Experts are warning parents to be extra vigilant when supervising their children in and around water after study reveals drowning is one of the leading causes of accidental death in children. The NSW Study of Drowning and Near-Drowning in Children (0-16) conducted by the Sydney Children’s Hospital Network has discovered 68% of children aged 0-4 years old had a non-fatal incident while the child was unsupervised by an adult.
Drowning remains one of the leading causes of accidental death in children under the age of five years, with an average of 10 drowning deaths occuring each year in NSW. There is an average of 294 non-fatal drownings in children aged 0-5 years in Australia each year.
Sue Wicks, Kids Health Department Head at The Children’s Hospital at Westmead and one of the authors of the NSW Study of Drowning and Near-Drowning in Children, said close and active adult supervision of children in and around water was the best protection against drowning. "An adult needs to be supervising children at all times regardless if the child knows how to swim," she said. "Everyday tasks such as, attending to another child or getting a towel out of a bag are just some of the daily distractions that lead to a lapse of supervision. All parents and carers must be vigilant and cannot rely on other siblings and children to supervise".
The importance of adult carers learning how to swim and how to perform CPR was also confirmed in the study. Dr Donovan Dwyer, Emergency Specialist and Director of Trauma at Sydney Children’s Hospital, Randwick said, "In an emergency, effective and early CPR can be the difference between life and death. It is most often a family member who finds the child in a drowning incident. Don’t let your child be a drowning statistic – every parent and carer needs to know the lifesaving skills of CPR."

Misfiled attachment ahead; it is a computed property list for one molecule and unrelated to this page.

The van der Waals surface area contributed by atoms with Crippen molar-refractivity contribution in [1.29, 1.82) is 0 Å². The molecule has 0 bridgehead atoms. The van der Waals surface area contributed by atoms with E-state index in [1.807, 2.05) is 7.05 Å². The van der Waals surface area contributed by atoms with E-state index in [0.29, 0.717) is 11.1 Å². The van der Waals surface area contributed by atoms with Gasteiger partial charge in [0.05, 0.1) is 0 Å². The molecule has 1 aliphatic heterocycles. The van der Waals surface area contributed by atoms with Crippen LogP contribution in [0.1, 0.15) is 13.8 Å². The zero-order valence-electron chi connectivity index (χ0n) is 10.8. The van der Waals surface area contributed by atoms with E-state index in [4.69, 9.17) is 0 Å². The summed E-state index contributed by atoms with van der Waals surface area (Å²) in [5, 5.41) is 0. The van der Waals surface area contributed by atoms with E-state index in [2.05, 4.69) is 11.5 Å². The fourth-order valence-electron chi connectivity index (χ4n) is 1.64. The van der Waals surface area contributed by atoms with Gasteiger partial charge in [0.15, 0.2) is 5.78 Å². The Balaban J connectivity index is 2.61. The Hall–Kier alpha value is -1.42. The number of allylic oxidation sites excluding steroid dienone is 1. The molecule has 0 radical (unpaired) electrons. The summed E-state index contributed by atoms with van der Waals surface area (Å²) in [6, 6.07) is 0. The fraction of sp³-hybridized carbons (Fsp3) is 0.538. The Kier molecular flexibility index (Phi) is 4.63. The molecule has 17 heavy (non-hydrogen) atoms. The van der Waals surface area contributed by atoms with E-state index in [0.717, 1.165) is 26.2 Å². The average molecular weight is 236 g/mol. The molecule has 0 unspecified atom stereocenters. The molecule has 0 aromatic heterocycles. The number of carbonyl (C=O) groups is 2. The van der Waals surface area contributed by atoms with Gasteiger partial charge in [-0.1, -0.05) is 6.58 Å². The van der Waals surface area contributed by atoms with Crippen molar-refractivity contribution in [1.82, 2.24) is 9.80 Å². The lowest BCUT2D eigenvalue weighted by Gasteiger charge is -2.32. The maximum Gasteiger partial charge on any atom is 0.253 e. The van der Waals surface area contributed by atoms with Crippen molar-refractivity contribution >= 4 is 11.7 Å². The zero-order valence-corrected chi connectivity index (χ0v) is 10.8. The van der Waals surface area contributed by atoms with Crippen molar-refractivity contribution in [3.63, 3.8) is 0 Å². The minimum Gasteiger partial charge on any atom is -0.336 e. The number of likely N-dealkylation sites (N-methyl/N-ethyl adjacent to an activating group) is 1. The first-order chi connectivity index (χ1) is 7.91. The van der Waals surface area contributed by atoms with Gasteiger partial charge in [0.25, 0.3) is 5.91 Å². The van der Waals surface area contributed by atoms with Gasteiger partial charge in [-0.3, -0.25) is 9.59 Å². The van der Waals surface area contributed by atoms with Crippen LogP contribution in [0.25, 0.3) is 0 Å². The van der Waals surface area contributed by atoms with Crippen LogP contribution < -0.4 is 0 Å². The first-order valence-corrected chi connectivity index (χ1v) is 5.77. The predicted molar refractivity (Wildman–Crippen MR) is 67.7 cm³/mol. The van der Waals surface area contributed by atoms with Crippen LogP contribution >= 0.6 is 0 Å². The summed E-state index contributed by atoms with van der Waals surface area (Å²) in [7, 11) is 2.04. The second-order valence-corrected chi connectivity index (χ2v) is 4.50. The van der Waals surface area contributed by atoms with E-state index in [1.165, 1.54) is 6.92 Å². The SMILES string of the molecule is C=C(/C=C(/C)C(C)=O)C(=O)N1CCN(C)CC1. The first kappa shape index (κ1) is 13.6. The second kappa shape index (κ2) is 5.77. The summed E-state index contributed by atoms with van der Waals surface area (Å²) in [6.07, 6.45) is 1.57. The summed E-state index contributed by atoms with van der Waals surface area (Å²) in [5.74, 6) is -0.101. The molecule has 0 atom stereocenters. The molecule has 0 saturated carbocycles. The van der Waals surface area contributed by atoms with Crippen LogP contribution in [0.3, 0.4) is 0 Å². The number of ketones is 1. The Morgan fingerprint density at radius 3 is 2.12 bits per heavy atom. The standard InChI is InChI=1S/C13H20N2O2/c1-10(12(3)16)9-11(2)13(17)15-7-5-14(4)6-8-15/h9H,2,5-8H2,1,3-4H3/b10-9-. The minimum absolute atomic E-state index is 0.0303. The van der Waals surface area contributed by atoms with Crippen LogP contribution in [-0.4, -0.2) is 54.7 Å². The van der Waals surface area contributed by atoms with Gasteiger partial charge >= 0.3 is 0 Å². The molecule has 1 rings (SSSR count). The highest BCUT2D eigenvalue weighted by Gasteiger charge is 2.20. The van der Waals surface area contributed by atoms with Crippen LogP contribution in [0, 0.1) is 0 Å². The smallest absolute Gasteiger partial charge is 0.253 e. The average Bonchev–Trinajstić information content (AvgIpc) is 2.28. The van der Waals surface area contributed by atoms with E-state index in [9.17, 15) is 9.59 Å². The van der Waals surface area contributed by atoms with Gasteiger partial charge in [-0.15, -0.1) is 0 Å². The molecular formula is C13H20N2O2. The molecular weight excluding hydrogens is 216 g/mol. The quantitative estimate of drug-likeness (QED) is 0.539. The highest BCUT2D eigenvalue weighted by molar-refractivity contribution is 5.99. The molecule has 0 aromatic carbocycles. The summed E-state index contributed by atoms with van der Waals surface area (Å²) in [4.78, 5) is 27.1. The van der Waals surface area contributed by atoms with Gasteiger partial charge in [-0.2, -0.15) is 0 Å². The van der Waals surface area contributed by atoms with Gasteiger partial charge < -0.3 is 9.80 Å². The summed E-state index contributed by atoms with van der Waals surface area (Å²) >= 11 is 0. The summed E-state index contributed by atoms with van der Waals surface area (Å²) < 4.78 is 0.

The results of the study highlight the importance of continued education of adult carers in a bid to prevent drowning in children. Four key areas have been identified:
o SUPERVISE: Actively watch children at all times when in or near water.
o SECURE: Ensure that any pool with capacity to be filled with 30cm of water or more has a compliant pool barrier which is adequately maintained and there’s nothing nearby that children can climb on. Empty buckets, wading pools, washing machines after use.
o FAMILIARISE: Teach children water safety and swimming lessons, but don’t rely on them to keep your child safe. It is also important for adults to learn to swim.
o CPR: Learn CPR so you have the skills in case of an emergency. Refresher classes are recommended every 12 months. Remember that any attempt at CPR is better than no attempt.
Other findings of the study include:
Most common locations for non-fatal-drowning incidents for children 0-16 years are swimming pools, baths and public pools.
33% of children gained access to the swimming pool because the pool gate was propped open. Other reasons included using an object to climb over the pool barrier, vertical gaps in the pool barrier greater than 10cm and faulty gate latches.
Nearly half (49%) of the children in the study had a history of swimming or water familiarisation lessons before the incident, but this didn’t prevent a non-fatal drowning.
68% of children aged 0-4 years had a non-fatal drowning incident while the child was unsupervised by an adult. In almost half of these cases, the parent or adult carer was aware that the child was in or near the water. The NSW Study of Drowning and Near-Drowning in Children (0-16) interviewed families of children who presented to or were admitted to The Children’s Hospital at Westmead, Sydney Children’s Hospital, Randwick and John Hunter Children’s Hospital, New Lambton Heights for a drowning incident during the period 1 July 2015 to 31 March 2018.
For more information on drowning prevention, how to order resources and to do free online CPR training, visit kidshealth.org.au/drowning-prevention.
Sheri Locmayon, The Children’s Hospital at Westmead P: (02) 9845 3572
Katherine Taperell Sydney Children’s Hospital, Randwick P: (02) 9832 3571